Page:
By: Rey Anthony Chiu
TAGBILARAN CITY, Bohol, Nov 5 (PIA) – On the issue of illegally taxing inter-provincial transiting vehicles and fearing they might find themselves trapped in legal battles, Local Government Units have sought Department of Interior and Local Government (DILG) clarification on its recent memorandum which has effectively extinguished a local revenue resource.
DILG memorandum circular No. 2015-151 has reiterated the prohibition on passing-through taxes and fees levied upon inter-provincial transport of goods and services, which has affected local pricing.
The memorandum intends to prohibit double taxation and bans the collection of levies on regulatory fees from passengers in local ports and other taxes fees or charges when transporting goods and passengers, sources at the DILG explained.
In a gathering of LGU chief executives and the media with Secretary Jesse Robredo in time for the 115th birth anniversary of Carlos P. Garcia, Loon Mayor Lloyd Peter Lopez aired his town’s concern over the loss of a good revenue source when DILG memorandum which the secretary signed last October 12.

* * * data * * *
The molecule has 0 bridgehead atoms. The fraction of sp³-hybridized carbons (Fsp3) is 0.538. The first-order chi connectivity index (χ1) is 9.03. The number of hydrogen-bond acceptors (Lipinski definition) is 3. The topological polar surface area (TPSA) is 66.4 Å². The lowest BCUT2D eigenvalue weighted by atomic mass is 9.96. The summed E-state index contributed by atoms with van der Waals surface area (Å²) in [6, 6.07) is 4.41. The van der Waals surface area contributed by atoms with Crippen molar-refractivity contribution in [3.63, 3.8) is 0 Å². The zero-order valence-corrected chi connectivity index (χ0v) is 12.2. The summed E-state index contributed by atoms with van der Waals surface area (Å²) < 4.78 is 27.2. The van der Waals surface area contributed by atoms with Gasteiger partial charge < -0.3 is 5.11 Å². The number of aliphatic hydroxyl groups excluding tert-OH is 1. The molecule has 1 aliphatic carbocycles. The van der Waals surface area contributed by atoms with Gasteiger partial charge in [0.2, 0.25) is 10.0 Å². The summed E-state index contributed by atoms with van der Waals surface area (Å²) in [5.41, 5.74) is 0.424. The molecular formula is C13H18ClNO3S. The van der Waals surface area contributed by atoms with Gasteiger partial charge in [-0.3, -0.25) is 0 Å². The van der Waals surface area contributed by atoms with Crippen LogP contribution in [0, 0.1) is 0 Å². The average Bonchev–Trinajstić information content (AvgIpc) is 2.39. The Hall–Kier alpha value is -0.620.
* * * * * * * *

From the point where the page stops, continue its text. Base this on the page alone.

DILG memorandum circular deems these kind of levies illegal as these are beyond the scope of the taxing powers of the LGU.
The memorandum however did not mention about LGUS collecting taxes and fees on the use of locally maintained roads by inter provincial transport of goods and passengers, Robredo hinted.
Mayor Lopez, who stood as a self appointed representative of at least 6 towns operating municipal ports said they have been deprived of a revenue resource in exacting toll fees to repair and the gravel roads, which connect the port to the highway.
Lopez stresses that the town spends an annual budget of P50 thousand to make the road passable.
For this, he hinted that the town would be at a loss if they could not generate the funds needed to maintain such a crucial access road to the port.
The same memorandum also ordered the immediate repeal of existing ordinances which come in the form of double taxation and instructs DILG Regional Directors to monitor compliance and report to the secretary any breaches so that appropriate administrative charges can be filed.
Hinting that toll fees for the use of roads could be a different case as to the intent of the memorandum, Robredo advised that the towns look at specific provisions in the Local Government Code, which would allow the collection of toll fees.
As long as it is legislated and goes through the process, the DILG said it may not be a problem.
Still feeling the existing apprehension of local chief executives on the matter, Robredo then advised that LGUs write the DILG so that the agency can suggest to them the steps to do to avoid legal snags in their collecting of fees. (30)